AFP – Science
Grim tidings from science on climate change
Marlowe Hood, AFP December 2, 2018
Experts say there are clear links between climate change and increases in the intensity and frequency of extreme weather — such as droughts, wildfires, heatwaves, floods and cyclones (AFP Photo/JOSH EDELSON)
Paris (AFP) – Scientists monitoring the Earth’s climate and environment have delivered a cascade of grim news this year, adding a sense of urgency to UN talks starting Sunday in Poland on how best to draw down the greenhouse gases that drive global warming.
The 2015 Paris Agreement calls on humanity to block the rise in Earth’s temperature at “well below” 2 degrees Celsius (3.6 Fahrenheit) compared to pre-industrial levels, and 1.5 C if possible.
Here is a summary of recent findings:
– 1 degree –
Earth’s average surface temperature from January to October 2018 was one degree Celsius (1.8 degrees Fahrenheit) higher than the 1850-1900 baseline.
Long-term warming is caused by the accumulation of heat-trapping greenhouse gases in the atmosphere, especially carbon dioxide (CO2) cast off when fossil fuels are burned to produce energy.
Seventeen of the hottest years on record have occurred since the start of the 21st century, with 2018 ranking as the 4th warmest.
– 405.5 ppm –
The concentration of carbon dioxide (CO2) in the atmosphere reached 405.5 parts per million (ppm) in 2017, the highest in at least three million years and a 45 percent jump since the pre-industrial era.
The last time CO2 was at that level, oceans were 10-20 meters higher.
Concentrations of the second most important greenhouse gas, methane (CH4), have also risen sharply due to leakage from the gas industry’s fracking boom and flatulence from expanding livestock.
– Emissions –
After remaining stable for three years, carbon pollution increased more than one percent in 2017 to 53.5 billion tonnes of CO2-equivalent, a measure which includes all main greenhouse gases. Emissions are on track to climb again in 2018.
At that pace, Earth will pass the 1.5 C marker as early as 2030.
To cap global warming at 2 C, emissions must decline a quarter within a dozen years. To stay under 1.5 C, they will have to drop by more than half.
– Melting ice –
Arctic summer sea ice shrank in 2018 to a low of 4.59 million square kilometers (1.77 million square miles), well above the record low of 3.39 million square kilometers set in 2012.
But long-term trends are unmistakable: Arctic sea ice cover is declining at a rate of more than 13 percent per decade, relative to the 1981-2010 average.
Climate models predict the Arctic Ocean could, in some years, be ice-free as early as 2030.
– Extreme events –
The World Meteorological Organization (WMO) says there are clear links between climate change and increases in the intensity and frequency of extreme weather.
The number of climate-related extreme events — such as droughts, wildfires, heatwaves, floods and cyclones — has doubled since 1990, research has shown.
The intensity of typhoons battering China, Taiwan, Japan and the Korean Peninsula since 1980 has increased by 12 to 15 percent.
Natural disasters drive more than 25 million people into poverty every year, according to the World Bank, and cause annual losses in excess of half a trillion dollars (440 billion euros).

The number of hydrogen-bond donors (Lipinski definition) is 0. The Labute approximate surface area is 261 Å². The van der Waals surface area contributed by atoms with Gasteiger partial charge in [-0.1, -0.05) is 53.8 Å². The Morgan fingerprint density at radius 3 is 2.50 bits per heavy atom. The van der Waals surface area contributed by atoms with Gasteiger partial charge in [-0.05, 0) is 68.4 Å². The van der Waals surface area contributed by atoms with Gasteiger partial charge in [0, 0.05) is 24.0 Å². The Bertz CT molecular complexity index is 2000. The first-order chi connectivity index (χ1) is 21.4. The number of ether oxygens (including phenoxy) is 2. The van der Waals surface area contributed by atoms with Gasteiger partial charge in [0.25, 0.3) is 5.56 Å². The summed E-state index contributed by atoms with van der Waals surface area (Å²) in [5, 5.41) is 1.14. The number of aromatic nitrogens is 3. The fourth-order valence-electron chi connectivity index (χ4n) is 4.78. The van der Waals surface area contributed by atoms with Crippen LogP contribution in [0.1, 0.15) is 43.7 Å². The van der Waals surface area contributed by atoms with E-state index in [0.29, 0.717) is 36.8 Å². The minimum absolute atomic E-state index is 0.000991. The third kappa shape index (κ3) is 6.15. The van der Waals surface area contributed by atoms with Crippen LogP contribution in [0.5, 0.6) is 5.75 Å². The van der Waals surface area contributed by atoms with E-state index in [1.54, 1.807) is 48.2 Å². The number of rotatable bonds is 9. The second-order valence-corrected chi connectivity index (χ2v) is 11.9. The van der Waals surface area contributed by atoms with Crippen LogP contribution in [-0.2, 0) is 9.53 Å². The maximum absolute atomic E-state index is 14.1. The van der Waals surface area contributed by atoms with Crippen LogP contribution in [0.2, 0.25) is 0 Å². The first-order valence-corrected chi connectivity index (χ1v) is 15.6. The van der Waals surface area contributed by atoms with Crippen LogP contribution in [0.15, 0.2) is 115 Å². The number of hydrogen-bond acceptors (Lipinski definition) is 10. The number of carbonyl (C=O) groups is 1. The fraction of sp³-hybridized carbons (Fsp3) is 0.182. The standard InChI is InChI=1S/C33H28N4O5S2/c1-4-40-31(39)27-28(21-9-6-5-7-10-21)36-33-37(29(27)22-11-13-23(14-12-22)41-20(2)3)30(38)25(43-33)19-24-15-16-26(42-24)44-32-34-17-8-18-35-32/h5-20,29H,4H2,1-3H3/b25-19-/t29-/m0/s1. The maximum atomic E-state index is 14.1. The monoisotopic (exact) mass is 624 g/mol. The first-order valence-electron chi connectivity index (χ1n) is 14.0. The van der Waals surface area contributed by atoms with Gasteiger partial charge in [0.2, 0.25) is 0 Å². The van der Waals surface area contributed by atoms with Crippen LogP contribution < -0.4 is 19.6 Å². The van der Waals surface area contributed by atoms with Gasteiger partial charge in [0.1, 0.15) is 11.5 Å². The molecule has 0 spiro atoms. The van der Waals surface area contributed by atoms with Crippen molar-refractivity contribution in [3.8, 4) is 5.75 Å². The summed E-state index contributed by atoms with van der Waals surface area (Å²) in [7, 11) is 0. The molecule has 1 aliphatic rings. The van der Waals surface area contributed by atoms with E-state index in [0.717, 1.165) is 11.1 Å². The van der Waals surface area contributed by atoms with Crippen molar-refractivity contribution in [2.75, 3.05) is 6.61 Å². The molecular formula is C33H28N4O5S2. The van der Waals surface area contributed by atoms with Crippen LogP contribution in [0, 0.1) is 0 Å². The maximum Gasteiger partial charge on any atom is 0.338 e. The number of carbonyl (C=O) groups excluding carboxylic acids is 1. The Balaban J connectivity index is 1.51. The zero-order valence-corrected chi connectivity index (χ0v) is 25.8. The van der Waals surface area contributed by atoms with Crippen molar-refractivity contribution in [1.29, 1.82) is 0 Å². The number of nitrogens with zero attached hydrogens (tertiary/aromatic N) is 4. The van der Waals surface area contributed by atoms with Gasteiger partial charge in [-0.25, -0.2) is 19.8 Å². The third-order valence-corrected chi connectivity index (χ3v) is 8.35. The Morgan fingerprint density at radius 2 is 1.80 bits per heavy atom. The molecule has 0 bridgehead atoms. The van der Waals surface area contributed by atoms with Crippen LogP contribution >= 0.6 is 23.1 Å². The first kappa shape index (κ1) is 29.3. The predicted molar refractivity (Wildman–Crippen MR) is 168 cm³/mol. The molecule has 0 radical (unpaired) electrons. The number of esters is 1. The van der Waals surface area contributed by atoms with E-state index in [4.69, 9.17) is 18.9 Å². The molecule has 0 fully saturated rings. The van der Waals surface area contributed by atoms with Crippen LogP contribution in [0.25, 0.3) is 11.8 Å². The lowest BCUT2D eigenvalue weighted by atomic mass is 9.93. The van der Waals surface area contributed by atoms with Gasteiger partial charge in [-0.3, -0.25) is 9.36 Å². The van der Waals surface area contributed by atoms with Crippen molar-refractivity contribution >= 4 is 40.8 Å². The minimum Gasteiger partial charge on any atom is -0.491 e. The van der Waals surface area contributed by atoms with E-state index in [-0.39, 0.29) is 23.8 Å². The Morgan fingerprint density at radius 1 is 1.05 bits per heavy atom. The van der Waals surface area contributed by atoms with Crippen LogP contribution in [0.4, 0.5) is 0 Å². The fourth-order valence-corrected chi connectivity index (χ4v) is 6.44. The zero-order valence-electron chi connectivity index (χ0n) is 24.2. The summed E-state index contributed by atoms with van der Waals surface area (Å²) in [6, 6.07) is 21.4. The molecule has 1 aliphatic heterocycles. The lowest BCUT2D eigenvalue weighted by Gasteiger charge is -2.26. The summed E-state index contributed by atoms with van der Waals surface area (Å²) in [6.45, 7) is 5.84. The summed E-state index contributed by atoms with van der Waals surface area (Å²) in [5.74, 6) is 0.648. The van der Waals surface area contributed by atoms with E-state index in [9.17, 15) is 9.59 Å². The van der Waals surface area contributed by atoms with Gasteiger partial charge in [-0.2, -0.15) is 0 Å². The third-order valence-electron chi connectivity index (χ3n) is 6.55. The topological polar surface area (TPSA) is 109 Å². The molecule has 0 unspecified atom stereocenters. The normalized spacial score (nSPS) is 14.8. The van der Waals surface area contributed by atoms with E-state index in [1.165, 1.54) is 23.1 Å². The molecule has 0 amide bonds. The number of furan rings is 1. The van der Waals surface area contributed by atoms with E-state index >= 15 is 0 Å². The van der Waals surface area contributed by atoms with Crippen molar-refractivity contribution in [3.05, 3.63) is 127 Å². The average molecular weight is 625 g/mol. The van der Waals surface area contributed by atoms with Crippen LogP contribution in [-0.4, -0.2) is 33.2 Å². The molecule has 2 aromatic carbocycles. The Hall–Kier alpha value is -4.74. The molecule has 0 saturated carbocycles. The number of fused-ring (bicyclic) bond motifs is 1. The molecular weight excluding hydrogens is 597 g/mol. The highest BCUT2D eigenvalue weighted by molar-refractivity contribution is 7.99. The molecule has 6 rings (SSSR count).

– 84.8 millimeters –
Water that expands as it warms and runoff from ice sheets atop Greenland and Antarctica currently add about three millimeters (0.12 inches) to sea levels per year. Since 1993, the global ocean watermark has gone up by more than 85 mm (3.3 inches).
That pace is likely to pick up, threatening the homes and livelihoods of tens of millions of people in low-lying areas around the world.
Melting glaciers could lift sea levels a meter (three feet) by 2100, and — with only 2 C of warming — by several meters more over the following centuries.
– 1/5 of species affected –
Of the 8,688 animal and plant species listed as “threatened” on the International Union for the Conservation of Nature’s (IUCN) Red List, a fifth have been hit by climate change.
From 1970 to 2014, the global population of vertebrates — birds, reptiles, amphibians, mammals and fish — plummeted by about 60 percent, due mainly to killing for food or profit, and habitat loss.
The number of species is declining 100 to 1,000 times faster than only centuries ago, which means the planet has entered a “mass extinction event” — only the sixth in the last half-billion years.Sources: NASA, NSIDC, UNEP, WMO, IPCC, peer-reviewed studies.
Big Brussels climate march marks COP24 start
AFP December 2, 2018
Brussels (AFP) – Tens of thousands of marchers took to the streets of Brussels on Sunday to mark the start of the UN climate summit in Poland.
Organizers said the event was the biggest climate march ever in Belgium, with 65,000 protesters braving steady drizzle, according to police.
The well-mannered crowd was filled with activists and many families, with children holding placards asking politicians to fight harder to assure a greener future.
Speaking through a blow-horn, activist Evert Nicolai of Oxfam Action urged leaders to do what was needed towards fighting climate change.
“Politicians where are you? You have to be with us, the people. There is no planet B,” Nicolai said.
The march, dubbed Claim The Climate, ended with speeches and performances at the Parc Cinquantenaire that overlooks the European Union institutions.
Public transport throughout the city was free on Sunday for the occasion and the SNCB national train service offered a cut-rate ticket of five euros.
Trains from other Belgian cities were packed with protesters, with many complaints on social media that the SNCB had not adequately anticipated the surge in travelers.
The protest was timed for the launch of the COP24, the UN climate summit where officials from 200 nations will aim to boost efforts to avert runaway climate change.